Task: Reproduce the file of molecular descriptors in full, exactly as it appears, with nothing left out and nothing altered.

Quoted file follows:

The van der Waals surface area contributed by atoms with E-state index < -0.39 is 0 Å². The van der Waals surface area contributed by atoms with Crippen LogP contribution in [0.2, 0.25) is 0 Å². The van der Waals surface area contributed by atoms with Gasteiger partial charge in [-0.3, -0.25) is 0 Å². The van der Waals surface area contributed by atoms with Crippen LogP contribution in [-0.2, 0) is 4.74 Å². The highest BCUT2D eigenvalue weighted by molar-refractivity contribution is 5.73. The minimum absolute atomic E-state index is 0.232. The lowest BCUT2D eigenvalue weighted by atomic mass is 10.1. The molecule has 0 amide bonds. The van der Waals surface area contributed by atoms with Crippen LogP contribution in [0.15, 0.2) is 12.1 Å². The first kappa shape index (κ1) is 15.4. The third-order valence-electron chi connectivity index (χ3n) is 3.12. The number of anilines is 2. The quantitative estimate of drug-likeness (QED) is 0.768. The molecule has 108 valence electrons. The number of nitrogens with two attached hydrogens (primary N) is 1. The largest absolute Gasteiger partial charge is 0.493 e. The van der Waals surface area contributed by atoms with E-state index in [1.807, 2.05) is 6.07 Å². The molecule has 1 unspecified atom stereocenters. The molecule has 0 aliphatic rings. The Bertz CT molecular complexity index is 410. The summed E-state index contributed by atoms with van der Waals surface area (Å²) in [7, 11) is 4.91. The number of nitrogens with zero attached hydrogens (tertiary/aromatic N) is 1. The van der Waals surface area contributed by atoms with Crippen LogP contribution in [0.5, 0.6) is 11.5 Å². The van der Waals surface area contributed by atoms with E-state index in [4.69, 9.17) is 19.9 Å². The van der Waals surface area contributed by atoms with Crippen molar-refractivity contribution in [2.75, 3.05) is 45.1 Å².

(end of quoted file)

The van der Waals surface area contributed by atoms with E-state index < -0.39 is 0 Å². The van der Waals surface area contributed by atoms with Crippen LogP contribution in [0.2, 0.25) is 0 Å². The van der Waals surface area contributed by atoms with Gasteiger partial charge in [-0.3, -0.25) is 0 Å². The van der Waals surface area contributed by atoms with Crippen LogP contribution in [-0.2, 0) is 4.74 Å². The highest BCUT2D eigenvalue weighted by molar-refractivity contribution is 5.73. The minimum absolute atomic E-state index is 0.232. The lowest BCUT2D eigenvalue weighted by atomic mass is 10.1. The molecule has 0 amide bonds. The van der Waals surface area contributed by atoms with Crippen LogP contribution in [0.15, 0.2) is 12.1 Å². The first kappa shape index (κ1) is 15.4. The third-order valence-electron chi connectivity index (χ3n) is 3.12. The number of anilines is 2. The quantitative estimate of drug-likeness (QED) is 0.768. The molecule has 108 valence electrons. The number of nitrogens with two attached hydrogens (primary N) is 1. The largest absolute Gasteiger partial charge is 0.493 e. The van der Waals surface area contributed by atoms with E-state index in [1.807, 2.05) is 6.07 Å². The molecule has 1 unspecified atom stereocenters. The molecule has 0 aliphatic rings. The Bertz CT molecular complexity index is 410. The summed E-state index contributed by atoms with van der Waals surface area (Å²) in [7, 11) is 4.91. The number of nitrogens with zero attached hydrogens (tertiary/aromatic N) is 1. The van der Waals surface area contributed by atoms with Crippen LogP contribution in [0.5, 0.6) is 11.5 Å². The van der Waals surface area contributed by atoms with E-state index in [4.69, 9.17) is 19.9 Å². The van der Waals surface area contributed by atoms with Crippen molar-refractivity contribution in [2.75, 3.05) is 45.1 Å².